Now what is this for? The file /etc/debian_chroot is when you have a chrooted debian system inside another debian system (ubuntu is based on debian). So this is for a better overview. To distinguish whether you are in the chroot or not.

When you have a chroot of another system for example in /srv/nfs4/netboot/ you can set a name for this chroot in /srv/nfs4/netboot/etc/debian_chroot (in my case it's a nfs4 pxe netboot drive):

user@host:~# echo "netboot" >/srv/nfs4/netboot/etc/debian_chroot

And then when you chroot inside:

chroot /srv/nfs4/netboot/

Your prompt looks like this:

...
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Chroot is a unix feature that lets you restrict a process to a subtree of the filesystem. One traditional use is FTP servers that chroot to a subset of the filesystem containing only a few utilities and configuration files, plus the files to serve; that way, even if an intruder manages to exploit a bug in the server, they won't be able to access files outside the chroot. Another common use is when you're installing or repairing a unix system and you boot from a different system (such as a live CD): once a basic system is available, you can chroot into it and do more work.

The prompt setting includes the content of $debian_chroot in the prompt, inside parentheses, unless it is empty. This variable is initialized in /etc/bash.bashrc to the contents of the file /etc/debian_chroot. Thus, if you follow the convention to include a name for your chroots at the location /path/to/chroot/etc/debian_chroot, your prompt will contain an indication of which chroot you're in. A program...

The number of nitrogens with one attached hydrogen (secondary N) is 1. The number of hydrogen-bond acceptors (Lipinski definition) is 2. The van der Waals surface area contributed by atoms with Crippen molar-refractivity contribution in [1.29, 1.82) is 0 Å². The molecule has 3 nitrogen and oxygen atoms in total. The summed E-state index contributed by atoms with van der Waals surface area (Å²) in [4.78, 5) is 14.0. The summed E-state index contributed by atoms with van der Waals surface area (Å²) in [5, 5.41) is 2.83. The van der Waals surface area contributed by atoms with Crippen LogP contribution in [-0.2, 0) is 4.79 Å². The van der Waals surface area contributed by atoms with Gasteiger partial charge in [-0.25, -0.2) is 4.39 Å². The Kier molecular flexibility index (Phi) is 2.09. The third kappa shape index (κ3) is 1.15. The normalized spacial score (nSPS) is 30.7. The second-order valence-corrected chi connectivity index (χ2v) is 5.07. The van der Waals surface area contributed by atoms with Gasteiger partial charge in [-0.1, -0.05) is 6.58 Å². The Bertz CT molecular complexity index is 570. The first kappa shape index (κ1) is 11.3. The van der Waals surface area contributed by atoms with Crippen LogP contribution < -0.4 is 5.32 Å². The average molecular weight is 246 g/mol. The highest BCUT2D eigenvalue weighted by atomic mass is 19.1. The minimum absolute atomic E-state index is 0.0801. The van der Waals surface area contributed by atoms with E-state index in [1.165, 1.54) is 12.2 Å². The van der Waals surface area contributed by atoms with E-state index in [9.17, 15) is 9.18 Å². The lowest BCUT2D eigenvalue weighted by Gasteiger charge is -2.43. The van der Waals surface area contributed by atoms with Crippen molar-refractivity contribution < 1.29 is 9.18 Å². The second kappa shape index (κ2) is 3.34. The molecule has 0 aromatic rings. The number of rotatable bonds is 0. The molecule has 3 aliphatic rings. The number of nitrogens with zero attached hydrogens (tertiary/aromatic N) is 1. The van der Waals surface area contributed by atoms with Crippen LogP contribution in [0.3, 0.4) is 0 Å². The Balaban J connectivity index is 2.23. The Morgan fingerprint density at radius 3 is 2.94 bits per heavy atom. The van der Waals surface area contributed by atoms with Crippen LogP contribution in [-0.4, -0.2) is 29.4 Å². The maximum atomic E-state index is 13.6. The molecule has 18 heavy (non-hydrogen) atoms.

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Introduction

As you manage Linux servers, you'll spend quite a bit of time using the command line. For most people, this means spending a lot of time with the Bash shell.

While most distributions provide sensible defaults for the styling of user and root prompts, it can be helpful to customize your prompt to add your own preferences. You can include a lot of useful information that can help you stay oriented and remind you when you are operating with elevated privileges.

We will be using an Ubuntu 12.04 VPS to experiment, but almost all modern Linux distributions should operate in a similar manner.

Verify that your Shell is Bash

Before we begin to actually customize the shell, you should verify that your current shell actually is Bash.

This should be true for the vast majority of systems, but sometimes distribution maintainers opt for a different shell or users test out a new shell.